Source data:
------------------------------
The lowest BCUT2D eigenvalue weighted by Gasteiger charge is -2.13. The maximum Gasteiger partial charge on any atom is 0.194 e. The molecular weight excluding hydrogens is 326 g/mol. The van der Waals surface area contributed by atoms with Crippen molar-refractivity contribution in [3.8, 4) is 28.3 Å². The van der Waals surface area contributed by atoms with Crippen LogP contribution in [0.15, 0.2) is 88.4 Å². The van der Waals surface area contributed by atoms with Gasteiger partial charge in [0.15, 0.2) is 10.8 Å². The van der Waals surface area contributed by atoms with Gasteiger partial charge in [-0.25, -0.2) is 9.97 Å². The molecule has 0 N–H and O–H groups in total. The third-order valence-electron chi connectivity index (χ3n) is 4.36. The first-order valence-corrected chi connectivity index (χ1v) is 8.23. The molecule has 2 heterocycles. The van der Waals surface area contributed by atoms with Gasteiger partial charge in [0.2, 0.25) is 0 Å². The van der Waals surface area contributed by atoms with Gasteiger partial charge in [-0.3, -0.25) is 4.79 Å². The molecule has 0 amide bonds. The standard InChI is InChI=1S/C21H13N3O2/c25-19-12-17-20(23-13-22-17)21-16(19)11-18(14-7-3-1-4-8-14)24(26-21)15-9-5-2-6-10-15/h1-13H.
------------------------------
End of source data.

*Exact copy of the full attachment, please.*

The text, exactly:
The lowest BCUT2D eigenvalue weighted by Gasteiger charge is -2.13. The maximum Gasteiger partial charge on any atom is 0.194 e. The molecular weight excluding hydrogens is 326 g/mol. The van der Waals surface area contributed by atoms with Crippen molar-refractivity contribution in [3.8, 4) is 28.3 Å². The van der Waals surface area contributed by atoms with Crippen LogP contribution in [0.15, 0.2) is 88.4 Å². The van der Waals surface area contributed by atoms with Gasteiger partial charge in [0.15, 0.2) is 10.8 Å². The van der Waals surface area contributed by atoms with Gasteiger partial charge in [-0.25, -0.2) is 9.97 Å². The molecule has 0 N–H and O–H groups in total. The third-order valence-electron chi connectivity index (χ3n) is 4.36. The first-order valence-corrected chi connectivity index (χ1v) is 8.23. The molecule has 2 heterocycles. The van der Waals surface area contributed by atoms with Gasteiger partial charge in [0.2, 0.25) is 0 Å². The van der Waals surface area contributed by atoms with Gasteiger partial charge in [-0.3, -0.25) is 4.79 Å². The molecule has 0 amide bonds. The standard InChI is InChI=1S/C21H13N3O2/c25-19-12-17-20(23-13-22-17)21-16(19)11-18(14-7-3-1-4-8-14)24(26-21)15-9-5-2-6-10-15/h1-13H.